Darby Township, Delaware County, Pennsylvania facts for kids
|First Class Township|
Darby Township Municipal Building in Darby Township, PA
|Elevation||89 ft (27.1 m)|
|Area||1.4 sq mi (3.6 km²)|
|- land||1.4 sq mi (4 km²)|
|- water||0.0 sq mi (0 km²), 0%|
|Density||6,617.1 /sq mi (2,554.9 /km²)|
|- summer (DST)||EDT (UTC-4)|
Darby Township is a township in Delaware County, Pennsylvania, United States. The population was 9,264 as of the 2010 census. It is home to both residential areas and expansive industrial districts. Darby Township is home to a diverse population and its industrial districts are popular among shipping companies for its proximity to Philadelphia International Airport. It also is known for being made up of two non-contiguous geographical areas, requiring one to pass through at least two neighboring municipalities to make it from one end of Darby Township to the other. Darby Township is a distinct municipality from the nearby and similarly named Darby Borough and Upper Darby Township.
The area, now known as Darby Township, was settled almost immediately after the coming of William Penn (1682), and in 1683 was recognized as one of the localities where a permanent lodgement had been made but despite that fact, it is believed that the population was sparse for more than a quarter of a century. In 1684 Darby Friends’ Meeting had been established. In the same year the first official record of Darby occurs in the list of collectors “to gather the assessment for the building of the court-house.” Thomas Worth and Joshua Fearne were appointed to those offices for Darby, and Mons Stacker and William Cobb “for Amosland & Calcoone Hook.” The latter was recognized as a distinct municipal district until 1686, when Calcoone Hook was made a part of Darby Township, and Amosland was annexed to Ridley. Calcon or Calkoen's Hook comprised all the territory between Cobb's Creek on the east, and the Mokormpates Kill or Muckinipattas Creek on the west, and derives its name from the Swedish word Kalkon (a turkey) and Walda Kalkoen (wild turkeys). Later the territory known by that name became restricted to that part lying south of the Philadelphia, Wilmington, and Baltimore Railroad, while its eastern boundary was Morhorhootink, as shown in the atlas of the early grants in Delaware County.
Division of Upper and Lower Darby
The territory now constituting the townships of Upper and Lower Darby continued under one municipal government until 1747, when, for the convenience of the inhabitants, at a town-meeting, it was decided to separate the upper part from the lower in all matters save the levies made for the support of the poor. The lines thus agreed upon are not the township lines now existing, but Upper Darby, being less densely peopled, extended farther south. The inconveniences arising from the unofficial division so frequently presented themselves as a disturbing element in local government that forty years thereafter a petition was presented to the court. The following is an excerpt from this petition:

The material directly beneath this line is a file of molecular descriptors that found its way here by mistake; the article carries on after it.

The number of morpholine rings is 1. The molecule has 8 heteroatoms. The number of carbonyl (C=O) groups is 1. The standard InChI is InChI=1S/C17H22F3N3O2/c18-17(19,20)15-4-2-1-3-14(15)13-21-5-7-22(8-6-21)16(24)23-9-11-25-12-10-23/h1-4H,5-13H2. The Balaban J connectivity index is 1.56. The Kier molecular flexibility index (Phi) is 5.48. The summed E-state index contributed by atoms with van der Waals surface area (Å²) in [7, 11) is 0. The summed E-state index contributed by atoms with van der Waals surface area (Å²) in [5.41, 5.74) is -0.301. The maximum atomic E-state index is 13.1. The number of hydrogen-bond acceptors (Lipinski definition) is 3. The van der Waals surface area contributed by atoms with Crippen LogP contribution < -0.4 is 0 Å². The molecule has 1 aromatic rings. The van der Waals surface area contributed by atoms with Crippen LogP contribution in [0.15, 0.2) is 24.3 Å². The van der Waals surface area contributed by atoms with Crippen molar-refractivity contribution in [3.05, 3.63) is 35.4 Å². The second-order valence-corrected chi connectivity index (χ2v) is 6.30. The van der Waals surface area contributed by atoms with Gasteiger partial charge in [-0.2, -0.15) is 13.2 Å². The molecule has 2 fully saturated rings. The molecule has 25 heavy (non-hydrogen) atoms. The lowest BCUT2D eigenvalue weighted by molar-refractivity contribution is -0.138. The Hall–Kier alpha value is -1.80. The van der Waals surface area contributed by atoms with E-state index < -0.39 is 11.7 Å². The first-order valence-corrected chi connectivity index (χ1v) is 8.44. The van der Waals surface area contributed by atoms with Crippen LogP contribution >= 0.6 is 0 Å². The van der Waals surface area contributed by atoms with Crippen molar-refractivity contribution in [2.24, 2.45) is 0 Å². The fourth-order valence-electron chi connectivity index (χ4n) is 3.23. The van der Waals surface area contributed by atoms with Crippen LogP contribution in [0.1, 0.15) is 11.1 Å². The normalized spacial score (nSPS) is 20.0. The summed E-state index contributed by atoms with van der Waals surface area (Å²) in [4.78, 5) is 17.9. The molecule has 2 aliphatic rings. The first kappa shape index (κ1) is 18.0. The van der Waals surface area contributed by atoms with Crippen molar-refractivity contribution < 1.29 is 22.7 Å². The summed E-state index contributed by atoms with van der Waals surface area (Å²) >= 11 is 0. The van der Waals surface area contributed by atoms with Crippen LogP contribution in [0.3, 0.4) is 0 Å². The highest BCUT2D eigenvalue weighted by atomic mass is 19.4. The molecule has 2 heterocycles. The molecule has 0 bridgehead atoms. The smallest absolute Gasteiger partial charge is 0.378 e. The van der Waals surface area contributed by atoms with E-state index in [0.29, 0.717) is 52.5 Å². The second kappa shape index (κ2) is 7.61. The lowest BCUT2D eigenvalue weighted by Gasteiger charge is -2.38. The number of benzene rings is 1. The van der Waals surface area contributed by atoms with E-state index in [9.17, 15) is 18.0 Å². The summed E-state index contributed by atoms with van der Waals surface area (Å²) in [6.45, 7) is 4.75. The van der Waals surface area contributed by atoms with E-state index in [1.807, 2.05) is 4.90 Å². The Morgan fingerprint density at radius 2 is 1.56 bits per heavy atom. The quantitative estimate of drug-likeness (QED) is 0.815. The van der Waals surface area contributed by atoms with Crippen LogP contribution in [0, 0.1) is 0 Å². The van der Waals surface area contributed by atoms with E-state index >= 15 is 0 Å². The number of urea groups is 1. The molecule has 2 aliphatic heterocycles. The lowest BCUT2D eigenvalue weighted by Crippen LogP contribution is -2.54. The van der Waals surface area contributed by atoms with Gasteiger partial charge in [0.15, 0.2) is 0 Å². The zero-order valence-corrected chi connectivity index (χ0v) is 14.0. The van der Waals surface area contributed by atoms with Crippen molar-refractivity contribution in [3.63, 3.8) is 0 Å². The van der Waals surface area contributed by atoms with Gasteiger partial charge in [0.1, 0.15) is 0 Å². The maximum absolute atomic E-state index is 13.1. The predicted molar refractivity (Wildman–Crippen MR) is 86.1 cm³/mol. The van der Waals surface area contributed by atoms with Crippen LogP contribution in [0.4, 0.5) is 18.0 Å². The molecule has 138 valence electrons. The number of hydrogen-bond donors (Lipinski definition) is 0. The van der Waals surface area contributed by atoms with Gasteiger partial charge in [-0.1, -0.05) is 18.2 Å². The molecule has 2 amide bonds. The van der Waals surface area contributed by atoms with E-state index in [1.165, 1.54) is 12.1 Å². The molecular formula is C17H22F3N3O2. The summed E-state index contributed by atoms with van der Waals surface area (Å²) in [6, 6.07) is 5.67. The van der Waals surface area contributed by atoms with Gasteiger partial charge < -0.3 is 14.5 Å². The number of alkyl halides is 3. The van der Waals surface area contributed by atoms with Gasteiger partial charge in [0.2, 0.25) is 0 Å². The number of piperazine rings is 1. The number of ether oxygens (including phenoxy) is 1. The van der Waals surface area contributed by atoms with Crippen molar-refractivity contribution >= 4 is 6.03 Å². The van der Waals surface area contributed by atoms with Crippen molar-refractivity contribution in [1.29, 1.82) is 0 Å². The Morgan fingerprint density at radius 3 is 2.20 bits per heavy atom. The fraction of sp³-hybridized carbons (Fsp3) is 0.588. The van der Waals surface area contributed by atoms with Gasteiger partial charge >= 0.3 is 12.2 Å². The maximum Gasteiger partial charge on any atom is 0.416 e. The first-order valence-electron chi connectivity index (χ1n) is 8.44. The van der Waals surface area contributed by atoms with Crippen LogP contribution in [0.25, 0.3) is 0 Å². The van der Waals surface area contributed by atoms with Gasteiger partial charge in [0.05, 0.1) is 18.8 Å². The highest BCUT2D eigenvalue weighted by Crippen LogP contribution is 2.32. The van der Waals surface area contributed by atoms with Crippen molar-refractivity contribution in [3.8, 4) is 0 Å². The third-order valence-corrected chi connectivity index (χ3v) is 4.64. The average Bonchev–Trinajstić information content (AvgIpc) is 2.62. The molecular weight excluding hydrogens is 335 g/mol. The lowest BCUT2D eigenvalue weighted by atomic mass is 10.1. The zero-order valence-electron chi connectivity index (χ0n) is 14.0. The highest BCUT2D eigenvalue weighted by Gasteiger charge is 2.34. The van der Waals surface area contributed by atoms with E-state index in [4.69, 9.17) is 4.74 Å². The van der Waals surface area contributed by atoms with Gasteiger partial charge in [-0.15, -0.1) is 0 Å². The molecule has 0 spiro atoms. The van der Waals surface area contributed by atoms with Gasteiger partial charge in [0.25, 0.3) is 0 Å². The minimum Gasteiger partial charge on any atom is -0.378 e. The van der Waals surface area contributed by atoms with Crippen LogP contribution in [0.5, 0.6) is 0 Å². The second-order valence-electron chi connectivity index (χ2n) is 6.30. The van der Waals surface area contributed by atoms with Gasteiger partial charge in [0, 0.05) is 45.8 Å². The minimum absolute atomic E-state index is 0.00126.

Beginning at Cobb's Greek on the Northwest side of a tract of land belonging to the heirs of Joshua Ash and in the line of said land, thence along said line and the line of land late Enoch Bonsall's & Joshua Bonsall's to Darby Creek thence down the said Creek to the northwest line of John Ash's land, thence along said line and the line of Samuel Ash and Nathaniel Smith to the line of Ridley Township, and that the lower part may be called Darby and the other part Upper Darby.
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According to the United States Census Bureau, the township has a total area of 1.4 square miles (3.7 km²), of which, 1.4 square miles (3.7 km²) of it is land and 0.70% is water. The township consists of two separate non-contiguous territories with incorporated boroughs intervening.
Darby Township borders 9 different municipalities: the City of Philadelphia, Sharon Hill Borough, Colwyn Borough, Folcroft Borough, Glenolden Borough, Ridley Township, Upper Darby Township, Aldan Borough, and Collingdale Borough.
As of the census of 2010, there were 9,264 people, 3,731 households, and 2,466 families residing in the township. The population density was 6,617.1 people per square mile (2,598.0/km²). There were 3,926 housing units at an average density of 2,804.3/sq mi (1,044.4/km²). The racial makeup of the township was 57.7% White, 38.9% African American, 0.1% Native American, 0.6% Asian, 0.03% Pacific Islander, 0.4% from other races, and 2.2% from two or more races. 2.0% of the population were Hispanic or Latino of any race.
There were 3,731 households, out of which 28.2% had children under the age of 18 living with them, 36.8% were married couples living together, 23.0% had a female householder with no husband present, and 33.9% were non-families. 28.9% of all households were made up of individuals, and 12.2% had someone living alone who was 65 years of age or older. The average household size was 2.48 and the average family size was 3.07.
In the township the population was spread out, with 24.0% under the age of 18, 8.1% from 18 to 24, 15.0% from 25 to 34, 17.5% from 35 to 49, 19.9% from 50 to 64, and 15.5% who were 65 years of age or older. The median age was 37.4 years. For every 100 females there were 85.9 males. For every 100 females age 18 and over, there were 79.4 males.
The median income for a household in the township was $37,396, and the median income for a family was $43,357. Males had a median income of $36,259 versus $29,711 for females. The per capita income for the township was $17,179. About 10.7% of families and 11.8% of the population were below the poverty line, including 18.9% of those under age 18 and 11.8% of those age 65 or over.
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